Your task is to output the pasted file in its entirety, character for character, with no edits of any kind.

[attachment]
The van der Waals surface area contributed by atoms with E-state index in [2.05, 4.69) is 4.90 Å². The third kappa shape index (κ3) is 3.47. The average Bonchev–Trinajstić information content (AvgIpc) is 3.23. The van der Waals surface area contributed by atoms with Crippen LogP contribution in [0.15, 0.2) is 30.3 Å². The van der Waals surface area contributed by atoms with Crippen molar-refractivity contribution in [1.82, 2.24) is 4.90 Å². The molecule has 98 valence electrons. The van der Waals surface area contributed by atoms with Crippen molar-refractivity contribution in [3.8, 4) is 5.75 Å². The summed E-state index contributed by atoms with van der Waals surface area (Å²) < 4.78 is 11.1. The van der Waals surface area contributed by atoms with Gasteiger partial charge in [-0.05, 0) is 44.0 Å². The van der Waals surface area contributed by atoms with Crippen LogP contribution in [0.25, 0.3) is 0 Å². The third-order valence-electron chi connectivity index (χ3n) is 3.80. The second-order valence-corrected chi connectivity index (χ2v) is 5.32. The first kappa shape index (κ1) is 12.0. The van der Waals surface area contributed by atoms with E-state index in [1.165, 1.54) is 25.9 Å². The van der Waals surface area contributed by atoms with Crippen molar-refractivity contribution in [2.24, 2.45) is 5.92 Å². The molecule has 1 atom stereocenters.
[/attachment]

The van der Waals surface area contributed by atoms with E-state index in [2.05, 4.69) is 4.90 Å². The third kappa shape index (κ3) is 3.47. The average Bonchev–Trinajstić information content (AvgIpc) is 3.23. The van der Waals surface area contributed by atoms with Crippen LogP contribution in [0.15, 0.2) is 30.3 Å². The van der Waals surface area contributed by atoms with Crippen molar-refractivity contribution in [1.82, 2.24) is 4.90 Å². The molecule has 98 valence electrons. The van der Waals surface area contributed by atoms with Crippen molar-refractivity contribution in [3.8, 4) is 5.75 Å². The summed E-state index contributed by atoms with van der Waals surface area (Å²) < 4.78 is 11.1. The van der Waals surface area contributed by atoms with Gasteiger partial charge in [-0.05, 0) is 44.0 Å². The van der Waals surface area contributed by atoms with Crippen LogP contribution in [0.25, 0.3) is 0 Å². The third-order valence-electron chi connectivity index (χ3n) is 3.80. The second-order valence-corrected chi connectivity index (χ2v) is 5.32. The first kappa shape index (κ1) is 12.0. The van der Waals surface area contributed by atoms with E-state index in [1.165, 1.54) is 25.9 Å². The van der Waals surface area contributed by atoms with Crippen molar-refractivity contribution in [2.24, 2.45) is 5.92 Å². The molecule has 1 atom stereocenters.